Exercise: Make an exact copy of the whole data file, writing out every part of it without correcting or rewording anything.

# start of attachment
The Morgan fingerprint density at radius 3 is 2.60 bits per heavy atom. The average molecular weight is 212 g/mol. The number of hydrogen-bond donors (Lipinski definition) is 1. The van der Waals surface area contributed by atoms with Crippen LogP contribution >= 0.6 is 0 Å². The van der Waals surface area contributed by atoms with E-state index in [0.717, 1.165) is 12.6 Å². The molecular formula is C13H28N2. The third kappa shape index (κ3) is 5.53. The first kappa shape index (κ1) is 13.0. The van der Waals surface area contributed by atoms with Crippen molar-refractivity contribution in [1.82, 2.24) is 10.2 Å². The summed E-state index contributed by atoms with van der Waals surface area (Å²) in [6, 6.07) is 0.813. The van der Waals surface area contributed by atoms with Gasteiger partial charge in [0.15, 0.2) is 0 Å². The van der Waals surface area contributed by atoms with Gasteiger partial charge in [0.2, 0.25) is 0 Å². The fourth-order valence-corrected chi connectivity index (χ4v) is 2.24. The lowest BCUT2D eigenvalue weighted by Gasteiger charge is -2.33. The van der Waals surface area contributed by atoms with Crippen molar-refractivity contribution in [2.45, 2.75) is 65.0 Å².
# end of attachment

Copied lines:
The Morgan fingerprint density at radius 3 is 2.60 bits per heavy atom. The average molecular weight is 212 g/mol. The number of hydrogen-bond donors (Lipinski definition) is 1. The van der Waals surface area contributed by atoms with Crippen LogP contribution >= 0.6 is 0 Å². The van der Waals surface area contributed by atoms with E-state index in [0.717, 1.165) is 12.6 Å². The molecular formula is C13H28N2. The third kappa shape index (κ3) is 5.53. The first kappa shape index (κ1) is 13.0. The van der Waals surface area contributed by atoms with Crippen molar-refractivity contribution in [1.82, 2.24) is 10.2 Å². The summed E-state index contributed by atoms with van der Waals surface area (Å²) in [6, 6.07) is 0.813. The van der Waals surface area contributed by atoms with Gasteiger partial charge in [0.15, 0.2) is 0 Å². The van der Waals surface area contributed by atoms with Gasteiger partial charge in [0.2, 0.25) is 0 Å². The fourth-order valence-corrected chi connectivity index (χ4v) is 2.24. The lowest BCUT2D eigenvalue weighted by Gasteiger charge is -2.33. The van der Waals surface area contributed by atoms with Crippen molar-refractivity contribution in [2.45, 2.75) is 65.0 Å².